"I think you missed me" Julia Roberts laughs, at the press conference for her new film Duplicity.
The film relies on quick-fire chemistry between the two leads
The actress, in her first lead role for five years, is facing a blizzard of blunt questions about why she has been away for so long, whether she's too old for this showbiz lark and how she balances family life with work.
As an Oscar winner and the first woman to receive $20 million for a film - both for Erin Brockovich in 2000 - Roberts is a genuine Hollywood A-lister.
But lately she has been sticking to cameos and voiceovers, concentrating on raising her three young children.
Now the actress seems happy to be back centre stage, laughing and joking with her Duplicity co-star Clive Owen and writer-director Tony Gilroy.
The new film is a fast-paced mix of romantic comedy and spy thriller.
Roberts and Owen are agents Claire Stenwick and Ray Koval, working for the CIA and MI6 respectively.
The opening scene shows Ray seducing Claire at a party only to have her drug him and steal secrets out of his hotel room. The battle is on.
As both spies turn to private industry, working in the 'corporate intelligence' departments of competing multinationals, the drama hangs on whether the two are now partners or enemies.
Roberts and Owen previously played a couple in the 2004 film Closer.
What do I know about sexy?
Owen, already on board to star in Duplicity, named Roberts as his first choice for co-star.
"With this kind of material I don't think there's anybody better" he says.
"It's very much a banter-based movie, quick-witted, sharp. It needs a deftness, an intelligence, a lightness of touch which she's got in abundance.
Roberts revealed a more transparent reason for working with Owen again: "He's nice and tall. I never have a double chin. Who doesn't love that? In every scene, I'm a swan."
But she too enjoyed the rapid-fire dialogue. "It's my favourite way of giving information, that rhythm, and he's the master at it" she says, with a nod towards Owen.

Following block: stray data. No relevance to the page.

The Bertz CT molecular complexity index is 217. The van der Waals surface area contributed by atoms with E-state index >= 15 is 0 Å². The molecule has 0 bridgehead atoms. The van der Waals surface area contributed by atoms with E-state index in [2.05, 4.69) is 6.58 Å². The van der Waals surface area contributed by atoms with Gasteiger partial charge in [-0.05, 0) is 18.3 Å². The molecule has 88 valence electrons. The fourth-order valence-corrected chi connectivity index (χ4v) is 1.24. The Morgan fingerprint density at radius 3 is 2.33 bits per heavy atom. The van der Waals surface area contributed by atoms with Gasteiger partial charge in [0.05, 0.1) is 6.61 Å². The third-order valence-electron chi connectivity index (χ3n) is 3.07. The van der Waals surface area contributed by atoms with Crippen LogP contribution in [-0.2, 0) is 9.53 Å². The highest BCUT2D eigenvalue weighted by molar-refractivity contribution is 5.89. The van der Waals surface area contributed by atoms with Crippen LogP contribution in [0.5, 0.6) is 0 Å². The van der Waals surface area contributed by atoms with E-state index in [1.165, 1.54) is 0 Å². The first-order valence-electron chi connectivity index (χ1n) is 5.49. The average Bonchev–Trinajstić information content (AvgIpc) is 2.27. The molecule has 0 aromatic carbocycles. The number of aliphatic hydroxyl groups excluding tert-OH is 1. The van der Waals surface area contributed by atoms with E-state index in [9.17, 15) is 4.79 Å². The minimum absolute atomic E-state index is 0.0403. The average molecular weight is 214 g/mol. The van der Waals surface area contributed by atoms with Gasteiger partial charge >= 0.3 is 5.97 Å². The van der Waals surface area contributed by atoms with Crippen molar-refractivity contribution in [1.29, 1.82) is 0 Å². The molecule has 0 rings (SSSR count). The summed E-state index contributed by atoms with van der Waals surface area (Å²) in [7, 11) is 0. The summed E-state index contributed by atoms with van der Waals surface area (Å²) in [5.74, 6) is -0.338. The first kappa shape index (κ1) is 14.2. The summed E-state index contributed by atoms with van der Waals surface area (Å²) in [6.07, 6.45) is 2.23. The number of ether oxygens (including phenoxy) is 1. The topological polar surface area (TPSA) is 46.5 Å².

"No, she's the queen" he comes back. "Alright," Roberts concedes, with a laugh.
The film relies on convincing chemistry between the two leads for its success. Roberts has always refused to do nude scenes and the sex scene Gilroy originally wrote into the script was toned down for her.
"What do I know about sexy?" she says disingenuously, when asked whether it is a sexy role.
The film stars Tom Wilkinson and Paul Giamatti as warring heads of industry
Owen says the bedroom scenes, as always on film sets, were awkward. "It's never going to be comfortable but it helps if you keep things light."
"We laugh at the same things" adds Roberts.
Duplicity takes a satirical pop at the huge amounts of money and time thrown at trivial causes, which means Owen continues his run of films in tune with the zeitgeist - following the release of his banking thriller The International in February.
Yet despite the contemporary theme, Duplicity is shot with a classic 1960s look, from the use of split-screen devices to the impeccably tailored costumes.
There are also echoes of Hollywood's classic screwball comedies, with Owen comparing the film to His Girl Friday.
So in the style of repeated 1940s onscreen pairings like Katherine Hepburn and Spencer Tracy or Humphrey Bogart and Lauren Bacall, will there be a continuing screen relationship for Owen and Roberts?"We've both said to each other we'd do it again." says Owen. "It's just about finding a script as good as this one"